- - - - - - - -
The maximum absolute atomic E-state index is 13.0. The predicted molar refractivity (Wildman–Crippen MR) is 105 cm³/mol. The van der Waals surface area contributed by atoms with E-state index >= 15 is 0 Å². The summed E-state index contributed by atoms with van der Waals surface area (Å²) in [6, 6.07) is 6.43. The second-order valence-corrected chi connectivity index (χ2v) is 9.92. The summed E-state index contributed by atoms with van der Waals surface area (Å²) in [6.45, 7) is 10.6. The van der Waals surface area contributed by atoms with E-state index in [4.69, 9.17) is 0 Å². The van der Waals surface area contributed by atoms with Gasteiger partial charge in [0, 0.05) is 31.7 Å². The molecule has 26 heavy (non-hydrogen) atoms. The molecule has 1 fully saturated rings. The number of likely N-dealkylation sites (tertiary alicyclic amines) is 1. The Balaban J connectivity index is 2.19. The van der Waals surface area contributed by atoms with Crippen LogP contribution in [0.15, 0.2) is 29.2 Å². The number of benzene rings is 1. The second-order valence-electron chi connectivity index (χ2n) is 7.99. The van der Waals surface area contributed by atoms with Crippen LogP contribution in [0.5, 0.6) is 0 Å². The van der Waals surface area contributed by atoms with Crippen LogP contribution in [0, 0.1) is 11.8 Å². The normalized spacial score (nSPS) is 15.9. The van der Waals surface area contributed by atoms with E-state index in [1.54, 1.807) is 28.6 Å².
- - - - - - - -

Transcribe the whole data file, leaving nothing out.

The maximum absolute atomic E-state index is 13.0. The predicted molar refractivity (Wildman–Crippen MR) is 105 cm³/mol. The van der Waals surface area contributed by atoms with E-state index >= 15 is 0 Å². The summed E-state index contributed by atoms with van der Waals surface area (Å²) in [6, 6.07) is 6.43. The second-order valence-corrected chi connectivity index (χ2v) is 9.92. The summed E-state index contributed by atoms with van der Waals surface area (Å²) in [6.45, 7) is 10.6. The van der Waals surface area contributed by atoms with E-state index in [4.69, 9.17) is 0 Å². The van der Waals surface area contributed by atoms with Gasteiger partial charge in [0, 0.05) is 31.7 Å². The molecule has 26 heavy (non-hydrogen) atoms. The molecule has 1 fully saturated rings. The number of likely N-dealkylation sites (tertiary alicyclic amines) is 1. The Balaban J connectivity index is 2.19. The van der Waals surface area contributed by atoms with Crippen LogP contribution in [0.15, 0.2) is 29.2 Å². The number of benzene rings is 1. The second-order valence-electron chi connectivity index (χ2n) is 7.99. The van der Waals surface area contributed by atoms with Crippen LogP contribution in [0.5, 0.6) is 0 Å². The van der Waals surface area contributed by atoms with Crippen LogP contribution in [0, 0.1) is 11.8 Å². The normalized spacial score (nSPS) is 15.9. The van der Waals surface area contributed by atoms with E-state index in [1.54, 1.807) is 28.6 Å².